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Brussels, 6 June 2000

FISCHLER meets CEEC farm ministers "SAPARD can be showcase for restructuring"

Speaking at a conference with the agriculture ministers from the Countries of Central and Eastern Europe (CEEC) on the implementation of the EU's pre-accession instrument SAPARD(1) today, Franz FISCHLER, Commissioner for Agriculture, Rural Development and Fisheries, welcomed the progress made in the Central and Eastern European applicant countries. SAPARD foresees the delegation of substantial responsibility to the candidate countries regarding the management of EU funds for rural development. "Exchanging views, keeping the information flowing is key to successful enlargement. Our common goal is to make the 520 million euros per year available as soon as possible. Speed is important, but we also need efficiency and controls. In the run-up to accession the candidate countries still have to overcome huge structural weaknesses in their agricultural sectors. Although SAPARD cannot be the solution, it can be the showcase how to face this challenge and how EU payments could be used also after accession: focusing on investments to improve the competitiveness of the sector also after the accession.", he said.

Fischler called on the CEEC ministers to allocate the necessary technical and human resources to this task and to have the SAPARD paying and implementing agency accredited as soon as possible. He also referred to the need for resources to be targeted on the key priorities for preparing the agri-food sector for accession. Finally, with the responsibility for project selection resting with the SAPARD Agency, Commissioner Fischler insisted that clear and transparent selection criteria and procedures are vital.

Timetable for implementation of the SAPARD programme

The financial rules for the management and control of the SAPARD Programme have now been agreed by the Member States in the management committee. These rules are based on the three principles outlined by the Commission in a communication on January 26, namely full decentralisation of programme management to an agency established under the responsibility of each country, financing arrangements based on differentiated appropriations and the application of the EAGGF Guarantee Section Clearance of Accounts procedure. This now paves the way for adoption of the Multi-annual Financing Agreements which lay down the detailed provisions for delegation of the management of the programme to the governments in the CEECs, thereby conferring full responsibility for the sound financial management of the Programme to the governments concerned.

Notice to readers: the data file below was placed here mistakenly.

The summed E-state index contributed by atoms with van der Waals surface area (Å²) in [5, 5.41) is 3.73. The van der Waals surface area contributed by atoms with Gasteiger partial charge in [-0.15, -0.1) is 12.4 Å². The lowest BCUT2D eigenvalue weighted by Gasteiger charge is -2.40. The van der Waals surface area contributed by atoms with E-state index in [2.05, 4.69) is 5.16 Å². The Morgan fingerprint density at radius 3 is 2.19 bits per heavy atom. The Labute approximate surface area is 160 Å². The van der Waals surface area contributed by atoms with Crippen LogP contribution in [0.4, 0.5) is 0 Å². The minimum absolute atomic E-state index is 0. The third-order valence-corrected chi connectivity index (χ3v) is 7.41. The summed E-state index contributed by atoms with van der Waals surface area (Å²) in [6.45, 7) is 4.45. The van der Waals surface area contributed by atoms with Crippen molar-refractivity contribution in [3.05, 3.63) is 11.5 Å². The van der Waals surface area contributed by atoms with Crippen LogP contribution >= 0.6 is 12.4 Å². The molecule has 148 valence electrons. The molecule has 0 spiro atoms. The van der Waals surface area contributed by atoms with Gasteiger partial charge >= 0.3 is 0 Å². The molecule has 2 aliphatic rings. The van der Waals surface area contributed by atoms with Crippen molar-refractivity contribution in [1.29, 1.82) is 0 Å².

In parallel, the Commission shall adopt the SAPARD Programme of each country within six months on the basis of the revised SAPARD plans that have now been submitted. Fischler reminded his colleagues that project selection cannot start and funds cannot be transferred until the Commission has approved the accreditation of the SAPARD paying and implementing agency. Once this has been done and the Commission has adopted the Programme, the first annual Financial Memorandum can be signed and Community financing transferred. He welcomed the remarkable progress in preparing for the accreditation of the SAPARD Agency, while pointing out that in some cases a lot of work still needs to be done. With this in mind, he outlined that one of the key concerns is to ensure that the budget appropriation for the year 2000 is safeguarded.

What is SAPARD?

The SAPARD programme was created to support the efforts being made by the Central and Eastern European applicant countries in the run-up to accession as they prepare for their participation in the CAP and the single market. The overall budget in each year of the programme's seven year run (2000-06) amounts to 520 million Euro, with the following indicative allocations:

Sapard: annual indicative budget allocations (in million Euro, at constant 1999 prices)


CzechEstoniaHungaryLithuaniaLatviaPolandRomaniaSlovenia SlovakiaTotal

The decentralised approach to programming and management of the SAPARD Funds will give the future members an opportunity to gain experience in applying the mechanisms for management of rural development programmes and ease the management of the large number of small projects envisaged under SAPARD, according to Commissioner Fischler. He insisted that valuable preparation has been made for the implementation of EU rural development policies on accession.

Commissioner Fischler pointed to the importance of concentrating the funds on the key priorities for the preparation for accession. Priorities are to prepare the agri-food sector to operate at EU health, hygiene and quality standards, he claimed, and to assist the rural areas in improving the conditions for economic development to maintain or create jobs in rural areas. The Regulation implementing SAPARD(2) adopted by the Commission on December 22, 1999 - sets out the conditions for assistance in the areas eligible for expenditure such as investment in agricultural holdings and processing and marketing of products.

(1) Special Accession Programme for Agriculture and Rural Development

(2) (EC) No 2759/1999

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